The Turkish military has recently admitted firing on Kurdish positions in Syria. The reason for this was given as a warning not to move west of the Euphrates River. The fear in Turkey is that the Syrian Kurds will be able to declare an autonomous zone, similar to that in Iraq, by connecting the Kobane Canton with the Afrin Canton and giving the Kurds a contiguous area bordering Turkey. The ruling AK Party is also facing a second election on Sunday 1 November that could either give them full control of the government or indicate that the Turkish people have decided a change is in order. The main threat to the AKP’s position is the Kurdish HDP which showed unusual strength in the last election.
While the AKP initially attacked PKK positions in Iraq, a unilateral cease fire on the part of the PKK has helped offset some influence that military action may have in swinging voter sentiment. The Syrian Kurds on the other hand present a different target set while still allowing Turkey to declare war on terrorism claiming the PYD is part of the PKK. The Turks have also declared the region between Kobane and Afrin to be an area that will be designated a safe haven in Syria. Neither the Turks nor the US have actually moved to make the area a no-fly zone or safe haven.
The PYD’s military, the YPG, has proven itself the most capable fighting force against ISIS. ISIS is the declared first priority of the US. The YPG has aligned itself with rebel factions in Syria, such as the Free Syrian Army, to battle ISIS. While there have been some breakdowns, the YPG maintains a tacit agreement with the Syrian army not to engage one another. The Syrian rebels, while fighting ISIS out of necessity, have a first priority of removing the Assad regime. Since Russian military assistance arrived in the region the relationship between the US and Turkey has become more complicated.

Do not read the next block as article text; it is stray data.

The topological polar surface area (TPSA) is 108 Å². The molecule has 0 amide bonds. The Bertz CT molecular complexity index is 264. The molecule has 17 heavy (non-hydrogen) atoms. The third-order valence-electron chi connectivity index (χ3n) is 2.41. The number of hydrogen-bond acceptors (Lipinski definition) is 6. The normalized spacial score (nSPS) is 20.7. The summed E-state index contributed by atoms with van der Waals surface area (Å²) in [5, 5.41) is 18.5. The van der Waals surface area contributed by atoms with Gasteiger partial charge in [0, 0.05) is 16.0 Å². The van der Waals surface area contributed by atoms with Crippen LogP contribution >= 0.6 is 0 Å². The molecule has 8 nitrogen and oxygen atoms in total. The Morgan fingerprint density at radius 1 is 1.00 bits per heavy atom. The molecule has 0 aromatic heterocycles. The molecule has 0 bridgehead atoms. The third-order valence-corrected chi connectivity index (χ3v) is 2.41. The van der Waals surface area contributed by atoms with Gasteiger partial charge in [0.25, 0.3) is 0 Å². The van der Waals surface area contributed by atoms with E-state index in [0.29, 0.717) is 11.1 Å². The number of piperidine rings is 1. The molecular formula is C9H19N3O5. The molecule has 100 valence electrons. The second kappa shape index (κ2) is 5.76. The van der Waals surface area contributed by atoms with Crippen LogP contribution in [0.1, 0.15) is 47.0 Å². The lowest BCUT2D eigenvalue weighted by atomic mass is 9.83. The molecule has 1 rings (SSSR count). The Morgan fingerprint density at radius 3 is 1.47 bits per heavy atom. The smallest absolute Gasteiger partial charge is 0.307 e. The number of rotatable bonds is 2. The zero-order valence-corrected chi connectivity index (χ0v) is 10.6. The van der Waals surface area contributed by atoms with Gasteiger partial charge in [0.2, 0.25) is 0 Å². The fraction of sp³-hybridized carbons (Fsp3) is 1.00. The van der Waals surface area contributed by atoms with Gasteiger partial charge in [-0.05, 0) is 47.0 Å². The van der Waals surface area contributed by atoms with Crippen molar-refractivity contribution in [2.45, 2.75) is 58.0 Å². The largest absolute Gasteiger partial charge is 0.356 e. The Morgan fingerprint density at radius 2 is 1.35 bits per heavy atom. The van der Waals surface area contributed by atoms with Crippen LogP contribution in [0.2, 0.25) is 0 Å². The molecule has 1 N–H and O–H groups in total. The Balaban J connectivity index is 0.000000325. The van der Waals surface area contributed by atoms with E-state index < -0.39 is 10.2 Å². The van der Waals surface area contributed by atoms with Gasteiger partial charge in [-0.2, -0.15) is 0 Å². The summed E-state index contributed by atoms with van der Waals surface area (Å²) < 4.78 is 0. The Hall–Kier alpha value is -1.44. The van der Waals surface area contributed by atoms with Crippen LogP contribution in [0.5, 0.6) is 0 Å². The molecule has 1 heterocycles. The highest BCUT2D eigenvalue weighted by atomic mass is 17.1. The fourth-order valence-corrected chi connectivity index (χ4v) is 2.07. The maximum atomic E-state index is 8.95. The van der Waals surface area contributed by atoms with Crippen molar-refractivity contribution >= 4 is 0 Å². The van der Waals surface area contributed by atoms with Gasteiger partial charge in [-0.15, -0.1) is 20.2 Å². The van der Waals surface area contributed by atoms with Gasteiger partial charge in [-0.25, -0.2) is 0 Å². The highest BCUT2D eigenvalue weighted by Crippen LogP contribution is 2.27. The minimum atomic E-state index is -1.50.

Supporting YPG has become increasingly more important to US policy since the failure of a US program to train and arm a Syrian force dedicated to fighting ISIS. Most Syrians recruited for this force only wanted to fight Assad and only a handful were ever successfully trained. In Syria this then leaves the YPG. The US must now find a way to continue supporting the YPG while at the same time controlling Turkey and stopping the attacks on a US ally.
United States policy has historically been that international boundaries not be changed. While Russia would argue that this was not the case in the breakup of the old Soviet Union, the facts are that old borders were reestablished. The problem with holding to this does not take into account the change in US leverage in the region. Should the PYD be assured a contiguous and autonomous region in Syria by Damascus, protected by the Russians, the US will need to decide how to react. Russian Iranian support to Assad will most likely be sufficient to keep the regime in place in the short term or maybe longer. Should a deal be stuck to redesign Syria into different areas, Alawite, Sunni, and Kurd the present administration will likely accept it leaving relations with Turkey hanging. While a member of NATO should Turkey decide to attack Syria while Russian forces are there would the US support or stay to the side.
The West needs to make some very fast decision at this point. Should Russia support the Kurds our strongest ally in Syria would have been coopted and it would strengthen Assad’s hold on power. Should the West accept the de facto situation on the ground it would be required to abandon Turkey and feed its fear of a Kurdish state springing up on its border which may include the Iraqi Kurdish region. This last would however go far in reestablishing US leverage and blunting increasing Russian and Iranian hegemonic desires.
ISIS is the current top priority enemy of the West as well as the Middle East and Russia. Turkey will have to be told that its control must end at its border. Support for the Syrian Kurds must be given even if it means protecting them from Turkey.